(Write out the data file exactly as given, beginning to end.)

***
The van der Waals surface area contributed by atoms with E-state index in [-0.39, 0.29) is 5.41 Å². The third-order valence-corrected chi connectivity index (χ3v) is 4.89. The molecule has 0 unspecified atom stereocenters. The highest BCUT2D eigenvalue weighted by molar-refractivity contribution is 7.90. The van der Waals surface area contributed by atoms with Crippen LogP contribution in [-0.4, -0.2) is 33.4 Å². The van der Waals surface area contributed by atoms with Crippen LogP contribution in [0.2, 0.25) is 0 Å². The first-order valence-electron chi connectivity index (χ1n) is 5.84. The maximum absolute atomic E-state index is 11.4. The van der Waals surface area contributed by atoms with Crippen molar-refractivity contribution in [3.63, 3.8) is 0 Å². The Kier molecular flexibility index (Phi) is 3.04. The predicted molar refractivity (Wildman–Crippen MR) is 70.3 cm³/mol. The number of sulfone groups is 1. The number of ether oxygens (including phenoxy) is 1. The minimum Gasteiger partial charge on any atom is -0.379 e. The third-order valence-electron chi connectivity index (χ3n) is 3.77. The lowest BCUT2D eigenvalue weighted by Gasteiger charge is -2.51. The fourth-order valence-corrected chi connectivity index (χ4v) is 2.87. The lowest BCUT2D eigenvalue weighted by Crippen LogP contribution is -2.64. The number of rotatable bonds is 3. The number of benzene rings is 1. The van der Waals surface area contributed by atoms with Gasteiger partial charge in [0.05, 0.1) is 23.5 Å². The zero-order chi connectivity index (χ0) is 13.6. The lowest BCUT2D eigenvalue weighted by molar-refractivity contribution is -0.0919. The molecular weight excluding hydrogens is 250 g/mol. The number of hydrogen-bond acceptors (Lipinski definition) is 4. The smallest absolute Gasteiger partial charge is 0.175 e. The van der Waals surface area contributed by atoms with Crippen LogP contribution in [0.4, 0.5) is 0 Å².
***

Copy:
The van der Waals surface area contributed by atoms with E-state index in [-0.39, 0.29) is 5.41 Å². The third-order valence-corrected chi connectivity index (χ3v) is 4.89. The molecule has 0 unspecified atom stereocenters. The highest BCUT2D eigenvalue weighted by molar-refractivity contribution is 7.90. The van der Waals surface area contributed by atoms with Crippen LogP contribution in [-0.4, -0.2) is 33.4 Å². The van der Waals surface area contributed by atoms with Crippen LogP contribution in [0.2, 0.25) is 0 Å². The first-order valence-electron chi connectivity index (χ1n) is 5.84. The maximum absolute atomic E-state index is 11.4. The van der Waals surface area contributed by atoms with Crippen molar-refractivity contribution in [3.63, 3.8) is 0 Å². The Kier molecular flexibility index (Phi) is 3.04. The predicted molar refractivity (Wildman–Crippen MR) is 70.3 cm³/mol. The number of sulfone groups is 1. The number of ether oxygens (including phenoxy) is 1. The minimum Gasteiger partial charge on any atom is -0.379 e. The third-order valence-electron chi connectivity index (χ3n) is 3.77. The lowest BCUT2D eigenvalue weighted by Gasteiger charge is -2.51. The fourth-order valence-corrected chi connectivity index (χ4v) is 2.87. The lowest BCUT2D eigenvalue weighted by Crippen LogP contribution is -2.64. The number of rotatable bonds is 3. The number of benzene rings is 1. The van der Waals surface area contributed by atoms with Gasteiger partial charge in [0.05, 0.1) is 23.5 Å². The zero-order chi connectivity index (χ0) is 13.6. The lowest BCUT2D eigenvalue weighted by molar-refractivity contribution is -0.0919. The molecular weight excluding hydrogens is 250 g/mol. The number of hydrogen-bond acceptors (Lipinski definition) is 4. The smallest absolute Gasteiger partial charge is 0.175 e. The van der Waals surface area contributed by atoms with Crippen LogP contribution in [0.4, 0.5) is 0 Å².